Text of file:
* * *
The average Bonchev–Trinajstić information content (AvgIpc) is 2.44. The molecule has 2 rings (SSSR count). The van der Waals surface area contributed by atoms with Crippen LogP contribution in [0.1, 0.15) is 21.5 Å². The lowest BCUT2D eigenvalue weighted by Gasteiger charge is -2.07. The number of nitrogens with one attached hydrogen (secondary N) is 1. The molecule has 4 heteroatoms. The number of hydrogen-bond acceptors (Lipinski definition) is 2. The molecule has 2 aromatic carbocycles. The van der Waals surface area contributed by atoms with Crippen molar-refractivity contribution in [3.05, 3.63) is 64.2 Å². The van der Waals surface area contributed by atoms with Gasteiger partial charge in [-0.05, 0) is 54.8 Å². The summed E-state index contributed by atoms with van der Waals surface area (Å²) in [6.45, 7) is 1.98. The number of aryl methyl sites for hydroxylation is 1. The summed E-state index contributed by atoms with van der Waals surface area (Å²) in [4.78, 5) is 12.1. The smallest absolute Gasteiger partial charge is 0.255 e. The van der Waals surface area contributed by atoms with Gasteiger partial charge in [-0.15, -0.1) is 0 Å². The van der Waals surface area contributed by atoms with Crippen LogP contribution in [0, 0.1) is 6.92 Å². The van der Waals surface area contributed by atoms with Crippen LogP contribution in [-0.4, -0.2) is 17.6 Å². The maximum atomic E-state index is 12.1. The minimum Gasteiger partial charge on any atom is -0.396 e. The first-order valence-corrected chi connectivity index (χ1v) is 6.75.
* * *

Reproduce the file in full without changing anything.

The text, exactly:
The average Bonchev–Trinajstić information content (AvgIpc) is 2.44. The molecule has 2 rings (SSSR count). The van der Waals surface area contributed by atoms with Crippen LogP contribution in [0.1, 0.15) is 21.5 Å². The lowest BCUT2D eigenvalue weighted by Gasteiger charge is -2.07. The number of nitrogens with one attached hydrogen (secondary N) is 1. The molecule has 4 heteroatoms. The number of hydrogen-bond acceptors (Lipinski definition) is 2. The molecule has 2 aromatic carbocycles. The van der Waals surface area contributed by atoms with Crippen molar-refractivity contribution in [3.05, 3.63) is 64.2 Å². The van der Waals surface area contributed by atoms with Gasteiger partial charge in [-0.05, 0) is 54.8 Å². The summed E-state index contributed by atoms with van der Waals surface area (Å²) in [6.45, 7) is 1.98. The number of aryl methyl sites for hydroxylation is 1. The summed E-state index contributed by atoms with van der Waals surface area (Å²) in [4.78, 5) is 12.1. The smallest absolute Gasteiger partial charge is 0.255 e. The van der Waals surface area contributed by atoms with Gasteiger partial charge in [-0.15, -0.1) is 0 Å². The van der Waals surface area contributed by atoms with Crippen LogP contribution in [0, 0.1) is 6.92 Å². The van der Waals surface area contributed by atoms with Crippen LogP contribution in [-0.4, -0.2) is 17.6 Å². The maximum atomic E-state index is 12.1. The minimum Gasteiger partial charge on any atom is -0.396 e. The first-order valence-corrected chi connectivity index (χ1v) is 6.75.